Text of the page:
Home > Updates > Budget 2021: Securing our recovery
The Government’s stated objectives for this term cover these three areas:
With a wellbeing focus and Labour majority Government it is unsurprising that a key announcement made in yesterday’s Budget was an increase to weekly main benefit rates, families and student allowances, along with measures to address child poverty, housing affordability, health, climate change and education.
In a nutshell, very little has been allocated to business in the Budget. The Government referred to its previous support in the form of the wage subsidy, small business cashflow loans and Government backed banking scheme in terms of the bigger picture. Budget 2021 is clearly less about business and more about the Government’s wider wellbeing objectives.
However, that being said, a key feature of this year’s Budget was a significant boost to infrastructure ($57.3 billion) as a means to assist in the recovery, and provide the logistics, transport and systems that support business and provide jobs. The infrastructure boost will occur over the next five years and includes allocations for housing, rail and hospitals.
Of this funding marked for infrastructure, major spending on South Island rail transport was announced, with new train assembly workshops set to open in Christchurch and Dunedin. Final funding will be provided to build the South Island Mechanical Maintenance Hub at Waltham, Christchurch. It will maintain and service trains in KiwiRail’s South Island network and is expected to create around 300 jobs. The Dunedin facility will assemble roughly 1500 wagons for the southern rail network. This a welcome announcement from Government and will no doubt have a positive impact on New Zealand and South Island business and infrastructure.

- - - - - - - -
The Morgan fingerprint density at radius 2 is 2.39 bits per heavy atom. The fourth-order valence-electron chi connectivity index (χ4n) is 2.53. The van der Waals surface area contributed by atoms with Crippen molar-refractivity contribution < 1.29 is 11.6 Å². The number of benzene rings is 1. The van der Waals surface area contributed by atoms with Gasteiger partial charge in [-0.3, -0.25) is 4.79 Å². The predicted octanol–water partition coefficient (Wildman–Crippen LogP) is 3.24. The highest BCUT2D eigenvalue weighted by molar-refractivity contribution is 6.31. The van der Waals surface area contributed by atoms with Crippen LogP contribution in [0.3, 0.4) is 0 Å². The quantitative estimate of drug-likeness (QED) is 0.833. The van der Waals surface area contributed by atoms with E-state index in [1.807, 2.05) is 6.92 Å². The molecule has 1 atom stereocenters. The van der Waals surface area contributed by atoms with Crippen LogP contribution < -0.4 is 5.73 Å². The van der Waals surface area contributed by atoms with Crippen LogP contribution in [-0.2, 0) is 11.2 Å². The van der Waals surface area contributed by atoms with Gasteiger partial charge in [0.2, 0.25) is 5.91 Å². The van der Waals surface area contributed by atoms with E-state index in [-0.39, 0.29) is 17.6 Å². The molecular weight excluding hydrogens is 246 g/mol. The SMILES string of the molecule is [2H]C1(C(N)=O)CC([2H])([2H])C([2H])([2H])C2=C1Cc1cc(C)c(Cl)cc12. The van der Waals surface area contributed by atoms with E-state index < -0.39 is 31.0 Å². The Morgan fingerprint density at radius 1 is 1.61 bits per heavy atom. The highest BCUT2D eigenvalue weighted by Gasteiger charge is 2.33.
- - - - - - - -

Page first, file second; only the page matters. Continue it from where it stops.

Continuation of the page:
Another project set to bring millions of dollars to the Canterbury economy is the redevelopment of Scott Base. The Government has committed to footing the entire bill for replacing New Zealand’s research headquarters in Antarctica, with $306 million promised in the Budget. The work is being done by Christchurch-based Leighs Construction and the project will create around 170 jobs at the peak of construction and about 700 over its six-year course.
The one direct spending initiative targeted at businesses was a $44 million boost to provide digital advice and training to assist businesses. While many businesses have already been through a process of increasing their digital and online presence during and following lock down, there is no doubt that additional training and support will aid in New Zealand’s recovery. It seems clear that digital commerce and online trading is here to stay and is only set to increase in the future. It remains to be seen whether the details of this initiative will make a meaningful impact to business, however the objective is welcome and a positive move.
While the prior support of the Government in terms of the COVID-19 response measures is acknowledged and those measures were positively received, it is somewhat disappointing that more assistance has not been provided to business, particularly SMEs in the wake of the recent increases in the minimum wage, the increase in sick leave and an additional public holiday.
It is unclear whether business or employees – or both – will bear the financial cost of the Government’s proposed ACC-type scheme to provide financial assistance for a limited time period to employees who unexpectedly find themselves unemployed (of up to 80% of their usual income). The Government is expected to provide additional details and go through a consultation process on the proposed scheme later this year.
As for tax changes, the Budget was notably quiet. However, given the recent shock property announcements in March and the unlikeliness of the current Government to resolve disparity between the top marginal rate, trust rate and the corporate rate, a lack of dramatic tax changes is welcome.